SA3 coupler

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The SA3 coupler is a type of railway coupling used mainly, but not exclusively, in Russia and other states of the former Soviet Union.

Railways in Russia used European (British) buffers and couplings from their inception, albeit with the buffers at a slightly wider spacing due to the slightly wider gauge. These couplings had three main limitations. Firstly the load was limited. Secondly, the couplings were not automatic like the North American AAR. Thirdly, the buffers could get buffer-locked and cause accidents. Advantages and disadvantages of these couplings are intermediate between AAR couplers and Scharfenberg couplers.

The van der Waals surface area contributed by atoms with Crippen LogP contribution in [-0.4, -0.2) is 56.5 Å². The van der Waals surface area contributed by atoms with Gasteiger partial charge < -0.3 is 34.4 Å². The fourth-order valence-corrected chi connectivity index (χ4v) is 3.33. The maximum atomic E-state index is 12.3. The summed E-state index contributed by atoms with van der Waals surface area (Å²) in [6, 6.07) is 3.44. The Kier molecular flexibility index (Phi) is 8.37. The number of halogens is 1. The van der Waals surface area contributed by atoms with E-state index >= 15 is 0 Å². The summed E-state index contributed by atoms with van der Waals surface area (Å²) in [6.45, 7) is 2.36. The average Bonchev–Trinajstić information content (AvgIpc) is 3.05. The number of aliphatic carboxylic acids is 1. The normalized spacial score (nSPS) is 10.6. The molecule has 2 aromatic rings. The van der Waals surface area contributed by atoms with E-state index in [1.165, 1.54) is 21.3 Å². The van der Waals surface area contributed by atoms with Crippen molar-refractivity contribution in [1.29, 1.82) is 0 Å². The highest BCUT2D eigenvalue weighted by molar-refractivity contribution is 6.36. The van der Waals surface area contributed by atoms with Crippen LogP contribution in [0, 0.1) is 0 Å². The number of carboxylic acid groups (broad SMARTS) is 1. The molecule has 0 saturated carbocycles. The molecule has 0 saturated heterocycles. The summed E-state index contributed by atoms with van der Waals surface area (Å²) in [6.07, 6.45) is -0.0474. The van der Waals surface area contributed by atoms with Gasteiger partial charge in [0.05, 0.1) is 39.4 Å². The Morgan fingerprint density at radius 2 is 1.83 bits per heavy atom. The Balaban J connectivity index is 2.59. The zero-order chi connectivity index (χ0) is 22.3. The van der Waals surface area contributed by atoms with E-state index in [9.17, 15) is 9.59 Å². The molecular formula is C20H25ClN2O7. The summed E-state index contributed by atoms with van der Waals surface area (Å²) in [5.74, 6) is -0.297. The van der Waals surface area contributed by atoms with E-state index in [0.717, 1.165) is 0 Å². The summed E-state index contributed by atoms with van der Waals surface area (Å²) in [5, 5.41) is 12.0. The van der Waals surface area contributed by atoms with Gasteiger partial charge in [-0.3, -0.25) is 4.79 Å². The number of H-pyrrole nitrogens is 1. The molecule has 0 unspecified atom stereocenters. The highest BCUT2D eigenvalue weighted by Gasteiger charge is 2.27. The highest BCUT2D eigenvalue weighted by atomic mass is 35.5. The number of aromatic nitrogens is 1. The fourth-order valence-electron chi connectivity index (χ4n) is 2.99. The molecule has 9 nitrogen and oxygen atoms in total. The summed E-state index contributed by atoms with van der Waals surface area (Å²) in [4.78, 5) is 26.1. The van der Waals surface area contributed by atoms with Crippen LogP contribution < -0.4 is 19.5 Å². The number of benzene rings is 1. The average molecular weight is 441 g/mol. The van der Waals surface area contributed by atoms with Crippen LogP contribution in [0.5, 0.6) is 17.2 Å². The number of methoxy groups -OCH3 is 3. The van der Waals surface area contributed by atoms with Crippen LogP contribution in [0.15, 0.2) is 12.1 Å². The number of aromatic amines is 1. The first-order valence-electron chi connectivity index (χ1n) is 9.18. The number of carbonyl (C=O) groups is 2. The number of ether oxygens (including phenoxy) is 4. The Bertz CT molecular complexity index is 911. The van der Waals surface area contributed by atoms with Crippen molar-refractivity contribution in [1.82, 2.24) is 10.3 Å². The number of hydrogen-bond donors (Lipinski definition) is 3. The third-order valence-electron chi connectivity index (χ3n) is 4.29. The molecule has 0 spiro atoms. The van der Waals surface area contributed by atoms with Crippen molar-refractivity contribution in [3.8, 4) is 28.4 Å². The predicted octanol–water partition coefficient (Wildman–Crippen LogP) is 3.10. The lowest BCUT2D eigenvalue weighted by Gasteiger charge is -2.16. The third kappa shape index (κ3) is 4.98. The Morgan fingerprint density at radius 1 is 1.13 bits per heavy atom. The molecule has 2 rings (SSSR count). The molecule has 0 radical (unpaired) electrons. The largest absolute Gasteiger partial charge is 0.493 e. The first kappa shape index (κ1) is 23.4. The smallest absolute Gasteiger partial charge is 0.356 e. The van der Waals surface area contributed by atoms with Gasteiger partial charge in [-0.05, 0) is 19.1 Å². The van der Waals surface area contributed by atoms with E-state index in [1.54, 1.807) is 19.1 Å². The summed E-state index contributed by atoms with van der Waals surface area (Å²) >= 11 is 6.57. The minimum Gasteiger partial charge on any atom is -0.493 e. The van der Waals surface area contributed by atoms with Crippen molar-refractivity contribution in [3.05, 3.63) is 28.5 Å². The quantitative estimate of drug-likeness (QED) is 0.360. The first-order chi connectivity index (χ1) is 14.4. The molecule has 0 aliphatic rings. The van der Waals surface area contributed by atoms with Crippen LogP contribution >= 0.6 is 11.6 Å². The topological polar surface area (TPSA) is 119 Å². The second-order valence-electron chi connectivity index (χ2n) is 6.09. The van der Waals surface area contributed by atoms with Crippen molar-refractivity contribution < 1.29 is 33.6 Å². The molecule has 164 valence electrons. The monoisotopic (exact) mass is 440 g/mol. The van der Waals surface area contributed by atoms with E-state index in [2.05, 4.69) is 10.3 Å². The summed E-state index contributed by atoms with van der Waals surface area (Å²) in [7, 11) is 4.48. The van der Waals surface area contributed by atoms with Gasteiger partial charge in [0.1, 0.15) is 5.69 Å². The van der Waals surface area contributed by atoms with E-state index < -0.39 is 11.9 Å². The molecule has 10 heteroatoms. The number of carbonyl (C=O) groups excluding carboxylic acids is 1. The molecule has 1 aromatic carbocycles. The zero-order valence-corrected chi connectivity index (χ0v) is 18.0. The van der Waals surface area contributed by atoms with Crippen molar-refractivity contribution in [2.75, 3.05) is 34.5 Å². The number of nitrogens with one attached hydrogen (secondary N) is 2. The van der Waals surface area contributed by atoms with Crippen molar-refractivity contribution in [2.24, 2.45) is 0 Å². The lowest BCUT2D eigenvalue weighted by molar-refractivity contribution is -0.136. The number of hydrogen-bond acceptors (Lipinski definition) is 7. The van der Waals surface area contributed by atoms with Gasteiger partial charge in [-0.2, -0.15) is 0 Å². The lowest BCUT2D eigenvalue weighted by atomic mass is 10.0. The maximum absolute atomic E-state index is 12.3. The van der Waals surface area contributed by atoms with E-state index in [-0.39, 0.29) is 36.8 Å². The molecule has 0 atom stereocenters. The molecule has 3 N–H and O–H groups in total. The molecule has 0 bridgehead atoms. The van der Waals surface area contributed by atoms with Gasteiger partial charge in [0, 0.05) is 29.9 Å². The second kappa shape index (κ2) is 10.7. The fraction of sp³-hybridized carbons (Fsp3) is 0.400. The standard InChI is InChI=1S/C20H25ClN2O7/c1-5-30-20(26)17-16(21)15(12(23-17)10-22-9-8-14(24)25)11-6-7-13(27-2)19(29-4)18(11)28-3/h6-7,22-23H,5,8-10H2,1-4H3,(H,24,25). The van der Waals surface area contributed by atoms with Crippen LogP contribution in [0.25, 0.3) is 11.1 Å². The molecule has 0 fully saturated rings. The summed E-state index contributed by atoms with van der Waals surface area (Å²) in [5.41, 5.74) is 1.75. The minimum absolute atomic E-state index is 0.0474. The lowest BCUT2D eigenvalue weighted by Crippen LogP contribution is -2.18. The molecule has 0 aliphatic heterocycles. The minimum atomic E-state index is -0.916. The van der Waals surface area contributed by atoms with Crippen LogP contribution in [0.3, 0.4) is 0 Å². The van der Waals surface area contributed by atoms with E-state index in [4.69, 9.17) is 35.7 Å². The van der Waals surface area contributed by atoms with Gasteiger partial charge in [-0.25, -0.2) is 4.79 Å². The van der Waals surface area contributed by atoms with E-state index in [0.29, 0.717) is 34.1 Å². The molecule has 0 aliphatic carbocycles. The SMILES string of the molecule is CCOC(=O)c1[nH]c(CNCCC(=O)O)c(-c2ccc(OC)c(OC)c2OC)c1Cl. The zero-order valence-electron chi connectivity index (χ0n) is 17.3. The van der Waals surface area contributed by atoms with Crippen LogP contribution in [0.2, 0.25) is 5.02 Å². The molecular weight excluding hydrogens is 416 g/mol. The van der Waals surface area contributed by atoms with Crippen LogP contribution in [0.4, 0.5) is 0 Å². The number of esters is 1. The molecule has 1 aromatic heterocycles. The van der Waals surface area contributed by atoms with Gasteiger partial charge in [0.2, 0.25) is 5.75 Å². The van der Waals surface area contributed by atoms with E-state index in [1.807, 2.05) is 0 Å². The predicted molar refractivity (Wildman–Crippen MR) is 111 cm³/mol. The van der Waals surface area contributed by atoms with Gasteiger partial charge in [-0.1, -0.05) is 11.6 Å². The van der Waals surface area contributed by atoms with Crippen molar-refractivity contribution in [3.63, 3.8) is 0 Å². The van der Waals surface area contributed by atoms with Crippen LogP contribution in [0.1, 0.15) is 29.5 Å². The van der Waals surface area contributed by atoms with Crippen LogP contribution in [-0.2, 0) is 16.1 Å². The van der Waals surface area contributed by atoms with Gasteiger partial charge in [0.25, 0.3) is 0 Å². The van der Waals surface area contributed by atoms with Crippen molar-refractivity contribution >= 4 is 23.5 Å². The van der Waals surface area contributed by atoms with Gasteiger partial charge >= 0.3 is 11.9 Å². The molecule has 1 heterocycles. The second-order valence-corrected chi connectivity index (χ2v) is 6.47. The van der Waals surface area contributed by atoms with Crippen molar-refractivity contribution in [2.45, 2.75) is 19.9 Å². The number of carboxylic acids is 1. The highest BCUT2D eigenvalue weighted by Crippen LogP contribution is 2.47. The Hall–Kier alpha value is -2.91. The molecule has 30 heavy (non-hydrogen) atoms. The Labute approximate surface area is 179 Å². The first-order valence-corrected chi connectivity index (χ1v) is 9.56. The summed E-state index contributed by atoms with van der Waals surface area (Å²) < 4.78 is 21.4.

It took a while to find a replacement. One option was to copy the AAR coupling, as Japan (1922), Australia (1915) and other countries were starting to do, or to devise something else. The Soviets were not afraid to copy, as they had imported many engines and engineers during the various five year plans. In the end they chose the SA3, although implementation was delayed by World War II.<!--In Russia and also in the former Soviet Union, there was a tendency to make equipment that was different from the other countries of Europe, and this included the railway system. The first major difference was the gauge used: "We are a great state, let it be broad gauge!" said one of the Russian rulers to his engineers, in the 19th century. There are a number of stories regarding the selection of this different gauge, but only one seems...
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